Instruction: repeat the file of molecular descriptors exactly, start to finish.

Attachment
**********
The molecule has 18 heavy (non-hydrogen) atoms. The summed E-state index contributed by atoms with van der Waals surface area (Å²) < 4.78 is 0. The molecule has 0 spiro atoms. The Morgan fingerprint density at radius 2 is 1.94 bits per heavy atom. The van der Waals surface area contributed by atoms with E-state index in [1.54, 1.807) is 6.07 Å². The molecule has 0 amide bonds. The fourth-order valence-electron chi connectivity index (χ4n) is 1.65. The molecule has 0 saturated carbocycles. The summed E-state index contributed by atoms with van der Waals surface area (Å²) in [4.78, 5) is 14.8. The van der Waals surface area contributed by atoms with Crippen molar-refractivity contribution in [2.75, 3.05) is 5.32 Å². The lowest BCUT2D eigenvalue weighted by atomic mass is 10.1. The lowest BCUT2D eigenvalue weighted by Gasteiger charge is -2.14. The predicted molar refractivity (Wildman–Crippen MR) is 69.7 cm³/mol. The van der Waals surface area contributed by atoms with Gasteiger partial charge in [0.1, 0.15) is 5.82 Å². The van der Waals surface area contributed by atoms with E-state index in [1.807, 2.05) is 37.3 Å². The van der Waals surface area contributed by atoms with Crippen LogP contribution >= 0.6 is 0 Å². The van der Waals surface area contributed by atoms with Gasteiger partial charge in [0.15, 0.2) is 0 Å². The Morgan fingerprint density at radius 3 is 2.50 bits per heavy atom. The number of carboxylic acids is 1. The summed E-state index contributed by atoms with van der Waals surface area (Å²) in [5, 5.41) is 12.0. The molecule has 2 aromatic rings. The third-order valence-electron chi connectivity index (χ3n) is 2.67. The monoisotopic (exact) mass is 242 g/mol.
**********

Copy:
The molecule has 18 heavy (non-hydrogen) atoms. The summed E-state index contributed by atoms with van der Waals surface area (Å²) < 4.78 is 0. The molecule has 0 spiro atoms. The Morgan fingerprint density at radius 2 is 1.94 bits per heavy atom. The van der Waals surface area contributed by atoms with E-state index in [1.54, 1.807) is 6.07 Å². The molecule has 0 amide bonds. The fourth-order valence-electron chi connectivity index (χ4n) is 1.65. The molecule has 0 saturated carbocycles. The summed E-state index contributed by atoms with van der Waals surface area (Å²) in [4.78, 5) is 14.8. The van der Waals surface area contributed by atoms with Crippen molar-refractivity contribution in [2.75, 3.05) is 5.32 Å². The lowest BCUT2D eigenvalue weighted by atomic mass is 10.1. The lowest BCUT2D eigenvalue weighted by Gasteiger charge is -2.14. The predicted molar refractivity (Wildman–Crippen MR) is 69.7 cm³/mol. The van der Waals surface area contributed by atoms with Gasteiger partial charge in [0.1, 0.15) is 5.82 Å². The van der Waals surface area contributed by atoms with E-state index in [1.807, 2.05) is 37.3 Å². The van der Waals surface area contributed by atoms with Crippen LogP contribution >= 0.6 is 0 Å². The van der Waals surface area contributed by atoms with Gasteiger partial charge in [0.15, 0.2) is 0 Å². The Morgan fingerprint density at radius 3 is 2.50 bits per heavy atom. The number of carboxylic acids is 1. The summed E-state index contributed by atoms with van der Waals surface area (Å²) in [5, 5.41) is 12.0. The molecule has 2 aromatic rings. The third-order valence-electron chi connectivity index (χ3n) is 2.67. The monoisotopic (exact) mass is 242 g/mol.